WASHINGTON -- Chandra Levy's remains are being prepared for return to Modesto, where a private burial service could occur within the next week, her godparents say.
The timing remains unclear, and members of Levys' immediate family could not be reached Wednesday.
But with today marking the one-year anniversary of the discovery of Levy's remains in a Washington, D.C., park, officials acknowledged that the long-awaited transfer is imminent. It is occurring as those who loved Levy wonder what comes next for the long-stalled investigation into her murder.
"I think it's helpful" to some family members, Levy's godfather, Charles Iseman, said Wednesday of the remains' transfer, but "I would not use the word closure."
Fran Iseman, Charles' wife and Levy's godmother, became close friends with Levy's mother, Susan, when they were teen-agers. Fran Iseman spoke at the May 2002 memorial service in Modesto for Chandra Levy.
For the most part, though, the Isemans have stayed out of the public spotlight in the two years since their goddaughter disappeared.
But over time, they have grown increasingly frustrated at two fruitless investigations, one by police and one by private investigators working for Levy family attorney Billy Martin.
"We think people have averted their eyes," Fran Iseman said, "and we think all the evidence has not been fully looked at."
At one point, Martin hired three renowned forensics experts -- but they have not been able to complete their work.
Dr. Henry Lee reiterated Wednesday that he and his colleagues did "a visual inspection" using magnifying glasses that magnified the Levy bone fragments by up to 10 times.
However, they were not able to examine the fragments with a microscope, which would have magnified the fragments by 100 to 400 times or even more.
Lee said the team also was not able to conduct chemical tests on the bones, review clothing fragments or biological samples or see videotapes of the rugged Rock Creek Park site where the remains were found.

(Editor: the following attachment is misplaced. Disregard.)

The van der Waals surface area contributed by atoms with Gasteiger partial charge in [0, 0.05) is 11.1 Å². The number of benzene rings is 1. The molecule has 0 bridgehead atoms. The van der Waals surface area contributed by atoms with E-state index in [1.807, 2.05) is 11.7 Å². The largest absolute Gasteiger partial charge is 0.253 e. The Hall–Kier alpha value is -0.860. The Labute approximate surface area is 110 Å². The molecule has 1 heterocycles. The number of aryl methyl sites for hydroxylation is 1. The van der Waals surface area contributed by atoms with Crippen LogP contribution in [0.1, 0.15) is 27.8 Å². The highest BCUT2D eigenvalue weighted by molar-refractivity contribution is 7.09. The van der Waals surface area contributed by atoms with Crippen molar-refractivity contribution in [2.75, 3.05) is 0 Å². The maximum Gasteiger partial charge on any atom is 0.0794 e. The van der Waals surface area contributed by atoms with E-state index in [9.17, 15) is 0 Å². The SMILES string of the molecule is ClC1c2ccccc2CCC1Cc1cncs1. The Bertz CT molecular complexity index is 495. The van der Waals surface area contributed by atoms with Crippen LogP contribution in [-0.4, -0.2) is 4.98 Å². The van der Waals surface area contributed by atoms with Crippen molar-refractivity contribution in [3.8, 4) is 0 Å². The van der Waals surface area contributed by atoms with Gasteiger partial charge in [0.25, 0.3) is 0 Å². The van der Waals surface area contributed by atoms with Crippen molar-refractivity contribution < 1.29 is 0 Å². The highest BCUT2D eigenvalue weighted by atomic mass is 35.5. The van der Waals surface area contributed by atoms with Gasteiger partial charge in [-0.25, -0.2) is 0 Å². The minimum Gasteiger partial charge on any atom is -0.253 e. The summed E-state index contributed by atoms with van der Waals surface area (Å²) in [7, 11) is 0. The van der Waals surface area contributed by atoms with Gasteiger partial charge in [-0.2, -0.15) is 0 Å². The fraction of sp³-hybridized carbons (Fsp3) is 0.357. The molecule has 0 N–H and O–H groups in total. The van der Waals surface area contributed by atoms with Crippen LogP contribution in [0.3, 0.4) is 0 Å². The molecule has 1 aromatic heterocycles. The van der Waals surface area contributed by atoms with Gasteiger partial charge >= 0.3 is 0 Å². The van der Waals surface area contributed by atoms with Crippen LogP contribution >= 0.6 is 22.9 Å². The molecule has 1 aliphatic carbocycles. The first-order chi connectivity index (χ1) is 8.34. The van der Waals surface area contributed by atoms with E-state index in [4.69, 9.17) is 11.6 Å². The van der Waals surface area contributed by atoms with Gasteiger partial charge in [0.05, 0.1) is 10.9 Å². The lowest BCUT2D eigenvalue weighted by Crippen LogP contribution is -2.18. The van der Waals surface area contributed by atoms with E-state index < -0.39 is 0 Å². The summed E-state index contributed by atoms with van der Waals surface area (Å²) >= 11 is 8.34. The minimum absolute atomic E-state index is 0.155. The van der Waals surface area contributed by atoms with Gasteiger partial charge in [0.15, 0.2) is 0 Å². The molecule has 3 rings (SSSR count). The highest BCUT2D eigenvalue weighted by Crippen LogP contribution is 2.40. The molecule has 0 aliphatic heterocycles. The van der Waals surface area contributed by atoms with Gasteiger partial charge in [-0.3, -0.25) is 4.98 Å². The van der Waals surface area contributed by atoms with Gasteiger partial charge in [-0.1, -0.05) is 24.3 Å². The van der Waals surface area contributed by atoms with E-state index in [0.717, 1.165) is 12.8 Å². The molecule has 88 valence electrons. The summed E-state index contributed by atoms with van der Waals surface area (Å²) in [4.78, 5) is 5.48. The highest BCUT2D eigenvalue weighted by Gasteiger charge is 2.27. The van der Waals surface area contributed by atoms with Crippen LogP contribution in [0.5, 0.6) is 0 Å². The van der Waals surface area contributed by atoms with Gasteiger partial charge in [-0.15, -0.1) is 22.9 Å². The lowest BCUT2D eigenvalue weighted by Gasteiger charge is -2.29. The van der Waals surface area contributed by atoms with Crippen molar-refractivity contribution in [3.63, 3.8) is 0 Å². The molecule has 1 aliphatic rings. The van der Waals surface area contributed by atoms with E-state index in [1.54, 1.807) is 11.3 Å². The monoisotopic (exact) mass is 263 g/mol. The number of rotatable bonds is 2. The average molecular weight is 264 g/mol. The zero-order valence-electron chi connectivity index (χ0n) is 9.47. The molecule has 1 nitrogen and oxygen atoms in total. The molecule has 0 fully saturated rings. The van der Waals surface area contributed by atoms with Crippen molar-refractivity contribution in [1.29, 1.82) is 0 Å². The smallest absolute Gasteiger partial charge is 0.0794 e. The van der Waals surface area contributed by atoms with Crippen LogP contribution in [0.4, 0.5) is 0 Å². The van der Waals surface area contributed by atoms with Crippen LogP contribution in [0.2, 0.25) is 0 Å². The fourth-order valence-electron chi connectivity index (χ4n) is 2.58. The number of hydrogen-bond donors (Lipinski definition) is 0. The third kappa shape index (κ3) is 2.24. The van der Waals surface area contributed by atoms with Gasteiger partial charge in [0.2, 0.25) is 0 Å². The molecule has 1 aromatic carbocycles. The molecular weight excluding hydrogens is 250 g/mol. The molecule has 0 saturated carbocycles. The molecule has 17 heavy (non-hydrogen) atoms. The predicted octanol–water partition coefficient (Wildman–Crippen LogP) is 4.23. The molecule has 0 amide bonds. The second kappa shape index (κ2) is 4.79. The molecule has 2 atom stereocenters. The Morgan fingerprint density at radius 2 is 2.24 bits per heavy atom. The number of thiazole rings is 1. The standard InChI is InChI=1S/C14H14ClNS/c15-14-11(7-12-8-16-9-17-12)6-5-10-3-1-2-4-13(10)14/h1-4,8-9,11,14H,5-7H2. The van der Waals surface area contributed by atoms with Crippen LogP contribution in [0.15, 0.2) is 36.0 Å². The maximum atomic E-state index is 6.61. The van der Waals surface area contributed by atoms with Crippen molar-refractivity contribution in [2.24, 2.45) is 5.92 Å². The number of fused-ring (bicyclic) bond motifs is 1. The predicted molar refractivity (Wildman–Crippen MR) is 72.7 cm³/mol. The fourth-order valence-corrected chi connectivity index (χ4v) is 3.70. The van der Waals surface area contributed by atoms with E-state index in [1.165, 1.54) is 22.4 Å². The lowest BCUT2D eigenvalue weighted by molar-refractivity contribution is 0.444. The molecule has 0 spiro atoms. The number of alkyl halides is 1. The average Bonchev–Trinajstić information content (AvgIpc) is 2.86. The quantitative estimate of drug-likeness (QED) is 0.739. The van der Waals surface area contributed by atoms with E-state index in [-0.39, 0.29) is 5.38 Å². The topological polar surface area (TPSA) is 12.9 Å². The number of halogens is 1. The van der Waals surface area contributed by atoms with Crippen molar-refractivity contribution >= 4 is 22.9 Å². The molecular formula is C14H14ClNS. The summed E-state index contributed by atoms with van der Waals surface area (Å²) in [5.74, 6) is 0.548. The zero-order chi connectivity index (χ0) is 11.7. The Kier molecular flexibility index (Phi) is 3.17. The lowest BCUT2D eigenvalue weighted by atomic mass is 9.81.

"It's a total outrage that these things have not been done," Charles Iseman said. "We think it's vital that the investigation be reinvigorated by an independent team" of lawyers and private investigators.
Lee said the question of why certain tests had not been performed was up to the lawyers.
"We cannot just walk in and conduct an investigation," Lee said Wednesday.
Martin has not returned phone calls over the past week seeking an update on the case.
Never called to testify
Fran Iseman also wonders why a Washington-based grand jury never called her to testify, though she was close to Chandra Levy, who, with her parents, spent her 24th birthday at the Isemans' place about two weeks before the disappearance.
Levy's aunt, Linda (Zamsky) Katz, likewise said she was not called to testify, even though she said Chandra Levy confided in her about an affair with then-Rep. Gary Condit of Ceres. Condit, defeated for re-election last year, has stopped denying published reports that he told police about the affair.
Police repeatedly said Condit was not a suspect in Levy's disappearance. Apart from the disappearance, classified as a murder once Levy's remains were discovered, investigators have said they are interested in whether anyone obstructed justice.
The grand jury subpoenaed three of Condit's former staff members to testify. Condit also was summoned last year but did not testify. According to The Washington Post, citing unnamed law enforcement sources, Condit "chose to exercise his right not to appear before the panel."
Charles Iseman said it is his fervent hope that the Justice Department perseveres in the case.
"The cry for justice for Chandra screams out to the heavens," Fran Iseman said.
Bee Washington Bureau reporter Michael Doyle can be reached at (202) 383-0006 or firstname.lastname@example.org.